The book itself holds a world record, as the best-selling copyrighted book of all time. As of the 2017 edition, it is now in its 63rd year of publication, the international franchise has extended beyond print to include television series and museums. On 10 November 1951, Sir Hugh Beaver, then the director of the Guinness Breweries, went on a shooting party in the North Slob, by the River Slaney in County Wexford. After missing a shot at a golden plover, he involved in an argument over which was the fastest game bird in Europe. That evening at Castlebridge House, he realised that it was impossible to confirm in reference books whether or not the golden plover was Europes fastest game bird. Beaver knew that there must be numerous other questions debated nightly in pubs throughout Ireland and abroad and he realised then that a book supplying the answers to this sort of question might prove successful. Beavers idea became reality when Guinness employee Christopher Chataway recommended University friends Norris and Ross McWhirter, the twin brothers were commissioned to compile what became The Guinness Book of Records in August 1954. A thousand copies were printed and given away, after the founding of The Guinness Book of Records at 107 Fleet Street, the first 198-page edition was bound on 27 August 1955 and went to the top of the British best seller lists by Christmas. The following year, it launched in the US, and sold 70,000 copies, since then, Guinness World Records has become a household name and the global leader in world records. Because the book became a hit, many further editions were printed, eventually settling into a pattern of one revision a year, published in September/October. The McWhirters continued to compile it for many years, Ross McWhirter was assassinated by the Provisional Irish Republican Army in 1975. Following Ross assassination, the feature in the show where questions about records posed by children were answered was called Norris on the Spot, Guinness Superlatives Limited was formed in 1954 to publish the first book. Sterling Publishing owned the rights to the Guinness book in the US for decades, and, under their management, the group was owned by Guinness PLC and subsequently Diageo until 2001, when it was purchased by Gullane Entertainment. Gullane was itself purchased by HIT Entertainment in 2002, with offices in New York City and Tokyo, Guinness World Records global headquarters remain in London, while its museum attractions are based at Ripley headquarters in Orlando, Florida, US. Recent editions have focused on record feats by person competitors, many records also relate to the youngest person who achieved something, such as the youngest person to visit all nations of the world, being Maurizio Giuliano. Each edition contains a selection of the records from the Guinness database, as well as new records. The majority of records are no longer listed in the book or on the website. For those unable to wait the 4–6 weeks for a reply, the Guinness Book of Records is the worlds most sold copyrighted book, earning it an entry within its own pages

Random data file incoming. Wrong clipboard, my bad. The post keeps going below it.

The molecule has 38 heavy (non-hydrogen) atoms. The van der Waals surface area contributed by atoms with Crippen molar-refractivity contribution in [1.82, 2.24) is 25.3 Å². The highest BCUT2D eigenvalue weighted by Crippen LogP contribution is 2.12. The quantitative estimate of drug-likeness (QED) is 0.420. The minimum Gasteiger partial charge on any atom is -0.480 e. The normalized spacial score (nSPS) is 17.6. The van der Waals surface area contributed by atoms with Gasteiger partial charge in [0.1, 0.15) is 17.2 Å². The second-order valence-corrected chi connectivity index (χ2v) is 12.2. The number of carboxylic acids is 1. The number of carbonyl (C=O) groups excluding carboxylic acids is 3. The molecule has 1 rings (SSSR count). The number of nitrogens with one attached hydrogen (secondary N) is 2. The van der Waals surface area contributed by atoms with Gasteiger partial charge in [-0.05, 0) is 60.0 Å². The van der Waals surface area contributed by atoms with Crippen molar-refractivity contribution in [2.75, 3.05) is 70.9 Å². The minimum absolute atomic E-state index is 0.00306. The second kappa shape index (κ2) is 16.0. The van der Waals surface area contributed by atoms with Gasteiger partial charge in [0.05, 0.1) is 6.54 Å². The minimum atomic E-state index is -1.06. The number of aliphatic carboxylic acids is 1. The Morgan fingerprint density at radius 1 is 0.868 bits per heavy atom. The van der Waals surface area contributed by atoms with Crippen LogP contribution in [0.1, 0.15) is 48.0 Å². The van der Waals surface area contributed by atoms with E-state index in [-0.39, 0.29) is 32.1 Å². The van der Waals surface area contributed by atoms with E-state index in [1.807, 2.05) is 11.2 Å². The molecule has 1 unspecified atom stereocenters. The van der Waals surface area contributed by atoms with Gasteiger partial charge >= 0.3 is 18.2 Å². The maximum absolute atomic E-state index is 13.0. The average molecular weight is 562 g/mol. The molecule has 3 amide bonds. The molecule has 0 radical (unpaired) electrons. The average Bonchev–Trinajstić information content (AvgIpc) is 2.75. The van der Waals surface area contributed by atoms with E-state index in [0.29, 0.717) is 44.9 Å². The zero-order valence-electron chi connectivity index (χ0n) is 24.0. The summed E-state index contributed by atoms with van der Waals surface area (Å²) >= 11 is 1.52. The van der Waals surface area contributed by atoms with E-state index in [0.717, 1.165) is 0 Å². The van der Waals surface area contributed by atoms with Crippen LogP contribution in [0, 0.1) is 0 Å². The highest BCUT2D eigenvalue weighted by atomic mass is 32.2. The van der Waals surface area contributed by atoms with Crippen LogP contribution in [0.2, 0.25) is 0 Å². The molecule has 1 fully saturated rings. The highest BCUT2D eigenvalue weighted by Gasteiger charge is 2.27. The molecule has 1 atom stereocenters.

Sultan Kösen (Turkey) is the tallest living person since 17 September 2009, as verified by Guinness World Records.
Suresh Joachim Arulanantham is a Tamil Canadian film actor and producer and multiple-Guinness World Record holder who has broken over 50 world records set in several countries in attempts to benefit the underprivileged children around the world. Some world record attempts are more unusual than others: he is pictured here minutes away from breaking the ironing world record at 55 hours and 5 minutes, at Shoppers World, Brampton.